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**Subject**: **Re: Numeric types, overhead and precision loss**
**From**: Ralph Hempel <rhempel@...>
**Date**: Fri, 18 May 2007 09:30:18 -0400

Luís Santos wrote:

Hello, people

`I am facing some problems with the default numeric type of the lua and
``that brought back to me an old question: why only one numeric type?
`

`If it is a floating point and you use it for integer calculations, can't
``you get unnecessary overhead? (nevermind the risk of precision loss)
`

`Is there any severe concerns about adding support for integer
``operations? Is it intended to be done using the userdata structure?
`

I am working on this problem in pbLua - a Lua 5.1 for the LEGO
Mindstorms NXT - and it's a big part of my Lua Gem.
I use long as the default numeric type to help with compatibility
in the calls between Lua and the driver code in the NXT. I felt
that the ARM7 (no FPP) would be crippled by having to do all the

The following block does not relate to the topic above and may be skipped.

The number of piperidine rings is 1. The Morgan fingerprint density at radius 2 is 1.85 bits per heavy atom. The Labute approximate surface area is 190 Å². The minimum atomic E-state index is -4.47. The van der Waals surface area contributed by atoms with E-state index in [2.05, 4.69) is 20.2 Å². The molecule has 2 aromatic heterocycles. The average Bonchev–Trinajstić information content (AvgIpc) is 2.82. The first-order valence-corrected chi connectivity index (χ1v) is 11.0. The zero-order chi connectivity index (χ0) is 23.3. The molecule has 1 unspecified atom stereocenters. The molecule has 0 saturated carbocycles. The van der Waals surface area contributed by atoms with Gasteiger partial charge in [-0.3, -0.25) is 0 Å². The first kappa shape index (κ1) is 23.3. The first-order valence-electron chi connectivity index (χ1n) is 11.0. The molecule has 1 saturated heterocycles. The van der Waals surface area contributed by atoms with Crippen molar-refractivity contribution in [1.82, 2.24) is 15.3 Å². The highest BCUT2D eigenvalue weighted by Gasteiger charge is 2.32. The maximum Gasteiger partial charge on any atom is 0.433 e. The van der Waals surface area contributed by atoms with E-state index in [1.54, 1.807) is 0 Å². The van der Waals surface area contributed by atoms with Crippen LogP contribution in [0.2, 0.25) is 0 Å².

math using doubles.
On top of that, I would be forever running out of precision when
I needed full 32 bit integers if I only used floats.
Basically, what I came up with was the concept of a "flong" data type
that is represented as a C union of long and float. The float type
fits into 32 bits.
So, for most of the things that the LEGO robots need to do, we use
the standard Lua numeric type, which is long. I wrote a custom
number parser that reads integers or floats. If the number has
a decimal point or exponent, it is stored as a float, otherwise
it's a long.
The disadvantage of this scheme is that you need to code special
routines for float math. The builtin +, -, etc only work on the
long data type.
So I added fadd(a,b) fsub(a,b) etc to work with floating point
numbers (that were actually longs). I also picked up a nice
little floating point math library from the net and linked that
in to do trig, logs, sqrt, etc.
It's a compromise, but that's what the whole world of computer
science comes down to.
Ralph